The Independent State of Papua New Guinea is a parliamentary democracy under a constitutional monarchy, along with being a Commonwealth realm.1 The legal system in Papua New Guinea is inadequate and rule of law is hampered by rampant corruption, though recent years have seen a decrease in corruption. Over-regulation hinders the economy, and prevents entrepreneurs from reaching their economic potential.2 Transparency International ranks Papua New Guinea’s government 136th out of 176 countries on the Corruptions Index, and gives the country a score of 28 out of 100 for the public’s perception of the level of corruption.3

Health

Little to no progress in the realm of healthcare has been achieved over the past two decades in Papua New Guinea. The leading causes of illness and death are communicable diseases, malaria, tuberculosis, diarrheal diseases, and respiratory problems. However, available care and treatments for citizens infected with HIV have improved. The overall rate of infant mortality has also declined, though it still remains higher than those of neighboring countries in the Asia Pacific area. Papua New Guinea relies heavily on foreign development aid and assistance to fund nationwide programs that would alleviate the effects of tuberculosis and malaria.1 The average life expectancy in Papua New Guinea is 65 years old.2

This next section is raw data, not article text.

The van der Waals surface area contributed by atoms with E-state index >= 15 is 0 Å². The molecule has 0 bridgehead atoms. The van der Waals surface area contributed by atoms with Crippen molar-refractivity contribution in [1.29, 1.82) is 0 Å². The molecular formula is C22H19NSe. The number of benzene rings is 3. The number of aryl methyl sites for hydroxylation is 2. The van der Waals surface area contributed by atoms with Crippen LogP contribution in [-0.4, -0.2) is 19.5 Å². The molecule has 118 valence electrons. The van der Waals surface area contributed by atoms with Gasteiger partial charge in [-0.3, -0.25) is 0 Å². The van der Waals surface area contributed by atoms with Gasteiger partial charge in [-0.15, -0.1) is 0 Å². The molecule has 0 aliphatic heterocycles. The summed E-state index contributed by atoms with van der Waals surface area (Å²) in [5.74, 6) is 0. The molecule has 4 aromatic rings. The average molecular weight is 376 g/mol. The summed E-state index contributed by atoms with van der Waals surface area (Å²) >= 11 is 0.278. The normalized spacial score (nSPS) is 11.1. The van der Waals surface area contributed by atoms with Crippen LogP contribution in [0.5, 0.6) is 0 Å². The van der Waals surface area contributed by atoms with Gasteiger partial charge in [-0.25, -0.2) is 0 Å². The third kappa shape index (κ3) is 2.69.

Children

In Papua New Guinea, there is no actual codified Children’s Rights Act stated in their laws or constitution. Instead, the island nation operates with provisions for children within various legal acts. There are provisions allotted for criminal offenses by juveniles, child welfare, and provisions considering adoption of children.1 Currently, Papua New Guinea is experiencing an epidemic of domestic and sexual violence against women and children. Around half of all rape and sexual violence victims that receive medical attention are under the age of 16. 2 Additionally, 75% of the country’s children experience physical abuse at home.3 The government agency generally responsible for youth is called the National Youth Commission and its three main focuses are mobilization, participation, and productiveness of children. In 2013 Papua New Read More Guinea spent $1.7 million USD on youth programs.4 Show Less

Animals

Papua New Guinea is in a tropical climate zone near the equator. The ecosystem consists mainly of tropical rainforests, with a wide variety of resident species. Papua New Guinea is home to the world’s largest butterfly and many endemic species of birds and mammals. These species are endangered by the clear-cutting of forests to make room for farming of copra, oil palm, and timber. Some islands are close to having no natural forest at all.1

Papua New Guinea

News

Loading...